First Person: Julius Blank

Detail of a core memory plane. Magnetic core memory was an early form of random access computer memory and a precursor to semiconductors like those engineered by Blank. The fine mesh grid had to be assembled by hand under a microscope. CHF Collections, Photo by Gregory Tobias. 

Julius Blank, a co-founder of Fairchild Semiconductor, passed away last month. In his obituary The New York Times described Blank as one of the two key engineers who built the microchip machinery that continues to power our world.

Born in 1925, Blank received much of the training he later employed at Fairchild while working his way through school. Blank’s first job, as a fifteen year old college student at CCNY, was in a factory. The work motivated him to expand his education; in his 2006 oral history he explained, “I decided I needed to get a little bit more knowledge about practical matters and I wanted to become a machinist. While I was going to school I went to another school at night at Brooklyn Tech where I learned how to operate lathes, machines, read blueprints, and that kind of stuff. I got a job as a machinist after that."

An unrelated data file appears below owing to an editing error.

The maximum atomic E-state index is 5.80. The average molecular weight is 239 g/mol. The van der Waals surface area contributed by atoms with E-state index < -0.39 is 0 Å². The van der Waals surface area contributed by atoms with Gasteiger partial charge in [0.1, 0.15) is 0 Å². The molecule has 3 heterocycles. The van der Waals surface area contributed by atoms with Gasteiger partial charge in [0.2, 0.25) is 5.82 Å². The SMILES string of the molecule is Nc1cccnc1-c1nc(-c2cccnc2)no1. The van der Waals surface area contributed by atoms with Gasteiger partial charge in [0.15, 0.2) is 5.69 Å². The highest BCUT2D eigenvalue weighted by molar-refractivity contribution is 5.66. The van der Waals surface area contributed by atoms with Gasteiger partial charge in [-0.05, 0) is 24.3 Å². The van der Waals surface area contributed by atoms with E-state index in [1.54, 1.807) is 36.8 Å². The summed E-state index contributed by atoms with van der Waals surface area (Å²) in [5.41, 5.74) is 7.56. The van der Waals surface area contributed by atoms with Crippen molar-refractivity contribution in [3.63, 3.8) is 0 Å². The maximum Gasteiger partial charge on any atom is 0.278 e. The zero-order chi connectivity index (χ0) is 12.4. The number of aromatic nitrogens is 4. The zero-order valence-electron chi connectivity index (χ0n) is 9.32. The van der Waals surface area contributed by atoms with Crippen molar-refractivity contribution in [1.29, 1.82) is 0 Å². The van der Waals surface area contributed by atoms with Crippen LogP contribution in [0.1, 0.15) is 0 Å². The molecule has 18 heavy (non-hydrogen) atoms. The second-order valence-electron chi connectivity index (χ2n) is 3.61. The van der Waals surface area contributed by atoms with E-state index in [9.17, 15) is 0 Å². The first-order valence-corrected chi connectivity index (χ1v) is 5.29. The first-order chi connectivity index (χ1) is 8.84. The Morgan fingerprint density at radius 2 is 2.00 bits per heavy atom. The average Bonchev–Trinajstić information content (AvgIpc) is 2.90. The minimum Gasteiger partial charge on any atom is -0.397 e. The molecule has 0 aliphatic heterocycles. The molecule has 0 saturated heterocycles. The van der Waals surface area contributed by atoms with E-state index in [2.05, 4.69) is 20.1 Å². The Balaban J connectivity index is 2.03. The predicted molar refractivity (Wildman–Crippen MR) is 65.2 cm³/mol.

With little spare time between his job, classes at City College, and classes at Brooklyn Tech, Blank still found some time to learn informally about chemical processes and chemical engineering. He did not have time to choose a major, however; the U.S. had entered Word War II in 1941, and, Blank remembered, “On my eighteenth birthday I got a letter in the mail, ‘Please report for active duty on 5 July 1943,’ which I did.”

Blank’s enlistment in the Army provided him with more engineering opportunities. After being injured in December 1944 during the Battle of Hürtgen Forest, Blank was transferred to the Air Corps to serve as a machinist for airplane parts at what was then the biggest engine overhaul base for radial engines in the world, based in the Midlands. He was transferred numerous times, including a stint as store-room manager. The breadth of the roles he held during his service, Blank explained, taught him much about general engineering, especially the importance of interchangeable parts.

When he finally finished his education in 1950, ten years after he started, he earned a Bachelor of Science in Mechanical Engineering, which he described as “probably the broadest one of all the engineering disciplines. Since I didn’t have any particular fondness for chemical, mechanical, electrical, or civil, and I figured that’s the mother of all of them anyway.”

Seven years later Blank put all his experience to a grueling test: engineering, along with Eugene Kleiner, the mass production of silicon chips from the ground up.

Hilary Domush is a program associate in oral history at CHF. "First Person,” which highlights one of CHF's over 400 oral histories, appears the third Friday of every month.

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